Question:
Do you think the competition to find the design show host leads to a better end result, such as a stronger fan base when the winner show does premiere?

David Bromstad:
I think it brings in a stronger sense of the camera challenges when now that I'm in there. Before, these contestants were just going for it not knowing what to do, and my role is now to guide them and tell them what to do and guide them and just be that mentor that they didn't have in the past.

Question:
How did you become the mentor? Did HGTV call you up out of the blue or was this in the works for a while?

David Bromstad:
They've been talking about it for almost close to a year, so they've been talking about it, mulling it over, and of course, I am gung-ho on the whole process because I'm a Design Star junkie of course. That's how I got my beginning. So I was more than honored to be a part of it.

Question:
When mentoring people, how do you suggest they go into this to keep calm and to have a goal and keep focused on that?

David Bromstad:
It's so much easier said than done because when you're in a competition setting, it's just intense, and I remember when I was doing it, there was even the producers like just relax, but at that point, as an artist and as a designer I did things because it looks great. I didn't know how to express those things in clear terms, and now that I'm able to do that and give advice to these contestants, it's just fantastic. I feel like it's just one less stress that they have to worry about. It's like, I'm their buddy and their mentor, and they can ask me anything about design and ask me anything about the camera challenges, and I will be 100% honest.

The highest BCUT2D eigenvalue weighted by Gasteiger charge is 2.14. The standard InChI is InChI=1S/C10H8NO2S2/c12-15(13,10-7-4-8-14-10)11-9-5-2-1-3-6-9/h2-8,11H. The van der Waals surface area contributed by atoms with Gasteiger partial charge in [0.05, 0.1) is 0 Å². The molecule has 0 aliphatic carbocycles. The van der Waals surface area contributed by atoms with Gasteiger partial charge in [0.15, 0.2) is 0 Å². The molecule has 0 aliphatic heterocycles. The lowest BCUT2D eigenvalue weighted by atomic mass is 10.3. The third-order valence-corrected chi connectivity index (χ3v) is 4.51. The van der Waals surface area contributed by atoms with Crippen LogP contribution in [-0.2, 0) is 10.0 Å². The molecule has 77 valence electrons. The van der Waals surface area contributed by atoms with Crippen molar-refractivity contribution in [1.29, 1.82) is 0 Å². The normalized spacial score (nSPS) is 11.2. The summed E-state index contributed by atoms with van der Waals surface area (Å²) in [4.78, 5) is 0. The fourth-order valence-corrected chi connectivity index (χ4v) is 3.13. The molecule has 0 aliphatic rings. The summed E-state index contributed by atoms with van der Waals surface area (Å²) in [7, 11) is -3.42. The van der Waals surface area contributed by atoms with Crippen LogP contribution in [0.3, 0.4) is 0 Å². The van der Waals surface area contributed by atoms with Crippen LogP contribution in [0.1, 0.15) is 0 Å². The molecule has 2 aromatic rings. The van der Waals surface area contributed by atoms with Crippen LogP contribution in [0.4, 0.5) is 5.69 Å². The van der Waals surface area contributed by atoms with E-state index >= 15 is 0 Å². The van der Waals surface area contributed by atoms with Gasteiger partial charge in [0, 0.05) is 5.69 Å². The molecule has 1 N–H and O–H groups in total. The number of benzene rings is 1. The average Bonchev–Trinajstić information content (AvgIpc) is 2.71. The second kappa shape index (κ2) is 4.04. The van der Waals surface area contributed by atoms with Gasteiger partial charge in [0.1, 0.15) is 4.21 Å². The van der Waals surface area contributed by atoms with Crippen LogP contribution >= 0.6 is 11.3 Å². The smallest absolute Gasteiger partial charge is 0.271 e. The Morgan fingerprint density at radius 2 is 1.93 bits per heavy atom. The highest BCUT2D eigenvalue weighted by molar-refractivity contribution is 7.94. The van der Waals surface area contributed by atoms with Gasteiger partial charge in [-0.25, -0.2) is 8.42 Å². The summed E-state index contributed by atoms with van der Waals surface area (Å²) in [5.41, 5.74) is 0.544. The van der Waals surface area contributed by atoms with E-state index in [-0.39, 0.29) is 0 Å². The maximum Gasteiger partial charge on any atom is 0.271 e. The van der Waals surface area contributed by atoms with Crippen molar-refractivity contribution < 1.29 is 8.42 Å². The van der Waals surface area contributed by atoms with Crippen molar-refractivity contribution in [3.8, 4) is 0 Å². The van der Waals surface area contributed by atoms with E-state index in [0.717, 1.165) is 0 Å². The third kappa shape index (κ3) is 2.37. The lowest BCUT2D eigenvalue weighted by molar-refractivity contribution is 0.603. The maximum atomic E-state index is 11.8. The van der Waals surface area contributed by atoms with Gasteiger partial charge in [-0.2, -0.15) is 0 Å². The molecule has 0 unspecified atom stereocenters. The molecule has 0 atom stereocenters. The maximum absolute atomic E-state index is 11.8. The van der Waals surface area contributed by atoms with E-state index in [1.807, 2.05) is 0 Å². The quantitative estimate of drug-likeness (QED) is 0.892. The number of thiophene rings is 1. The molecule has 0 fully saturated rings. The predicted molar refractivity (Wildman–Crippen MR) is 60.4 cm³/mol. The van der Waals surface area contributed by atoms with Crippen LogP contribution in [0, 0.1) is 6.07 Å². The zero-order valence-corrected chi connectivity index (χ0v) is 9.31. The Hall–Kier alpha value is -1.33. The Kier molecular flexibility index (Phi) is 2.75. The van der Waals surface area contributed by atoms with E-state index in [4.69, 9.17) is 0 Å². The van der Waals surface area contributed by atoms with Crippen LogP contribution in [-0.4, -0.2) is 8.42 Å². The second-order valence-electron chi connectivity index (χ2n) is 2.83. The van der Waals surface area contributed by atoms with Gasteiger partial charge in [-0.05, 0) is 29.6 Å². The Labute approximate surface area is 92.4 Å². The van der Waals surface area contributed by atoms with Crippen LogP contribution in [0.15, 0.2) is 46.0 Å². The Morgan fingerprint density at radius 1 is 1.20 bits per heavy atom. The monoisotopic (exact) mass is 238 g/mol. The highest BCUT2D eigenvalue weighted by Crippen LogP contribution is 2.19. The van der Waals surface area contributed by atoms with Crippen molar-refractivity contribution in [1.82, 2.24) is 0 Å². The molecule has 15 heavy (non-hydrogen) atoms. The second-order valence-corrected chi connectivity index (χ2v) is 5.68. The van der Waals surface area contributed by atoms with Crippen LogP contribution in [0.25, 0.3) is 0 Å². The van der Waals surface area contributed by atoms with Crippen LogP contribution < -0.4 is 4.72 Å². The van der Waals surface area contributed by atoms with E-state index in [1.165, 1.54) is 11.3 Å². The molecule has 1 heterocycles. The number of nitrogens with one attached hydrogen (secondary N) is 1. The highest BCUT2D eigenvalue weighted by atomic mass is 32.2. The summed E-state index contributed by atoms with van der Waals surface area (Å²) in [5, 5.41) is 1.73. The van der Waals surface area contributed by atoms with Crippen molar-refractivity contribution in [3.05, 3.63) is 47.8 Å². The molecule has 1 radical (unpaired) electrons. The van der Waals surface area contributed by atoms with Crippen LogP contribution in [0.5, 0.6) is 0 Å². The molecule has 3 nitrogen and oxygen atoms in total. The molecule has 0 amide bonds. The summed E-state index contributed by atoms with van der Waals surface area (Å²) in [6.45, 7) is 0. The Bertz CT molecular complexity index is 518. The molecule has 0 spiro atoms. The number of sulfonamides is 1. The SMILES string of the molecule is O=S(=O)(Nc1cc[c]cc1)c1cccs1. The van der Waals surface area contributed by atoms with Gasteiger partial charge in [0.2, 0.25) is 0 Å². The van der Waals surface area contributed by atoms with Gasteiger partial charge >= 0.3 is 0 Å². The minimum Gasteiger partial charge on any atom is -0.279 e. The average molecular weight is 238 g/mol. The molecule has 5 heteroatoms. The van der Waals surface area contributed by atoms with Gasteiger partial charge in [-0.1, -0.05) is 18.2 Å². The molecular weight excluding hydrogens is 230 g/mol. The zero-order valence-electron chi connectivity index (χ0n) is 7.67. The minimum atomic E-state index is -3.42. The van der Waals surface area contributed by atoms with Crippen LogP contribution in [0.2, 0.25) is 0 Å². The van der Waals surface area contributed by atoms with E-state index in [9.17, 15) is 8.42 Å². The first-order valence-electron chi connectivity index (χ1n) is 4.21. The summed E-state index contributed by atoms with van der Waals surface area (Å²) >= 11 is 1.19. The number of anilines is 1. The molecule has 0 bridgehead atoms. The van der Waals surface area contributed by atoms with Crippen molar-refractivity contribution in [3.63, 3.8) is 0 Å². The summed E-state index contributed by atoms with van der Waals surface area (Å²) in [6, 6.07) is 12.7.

Question:
How do you mentor without diminishing their style and still letting them do their thing?

David Bromstad:
I'm not giving so much design advice. I'm definitely there checking if they're on their design and being intriguing asking them questions, but you've got to keep it pretty neutral because it is a competition. And yes, I have to have very strong opinions about certain designs, but if I'm going to give those opinions, then that's an unfair thing to the other contestants. So, I've just stayed very neutral, ask challenging questions. I'm there as basically America. I'm representing America going I'm going to ask you a question that everyone else out there wants to know. Why are you doing this? Are you scared about this because what happened last time? What's going to happen this time? I'm that person.

Question:
So, less on the helping them with their style, more helping them just be the design star.

David Bromstad:
Exactly. There's so many facets of being a design star. You know, design is just one of those facets. I'm not there???we already have judges giving advice on their designs, and they already have that. I'm there to kind of wrap up the package.

Question: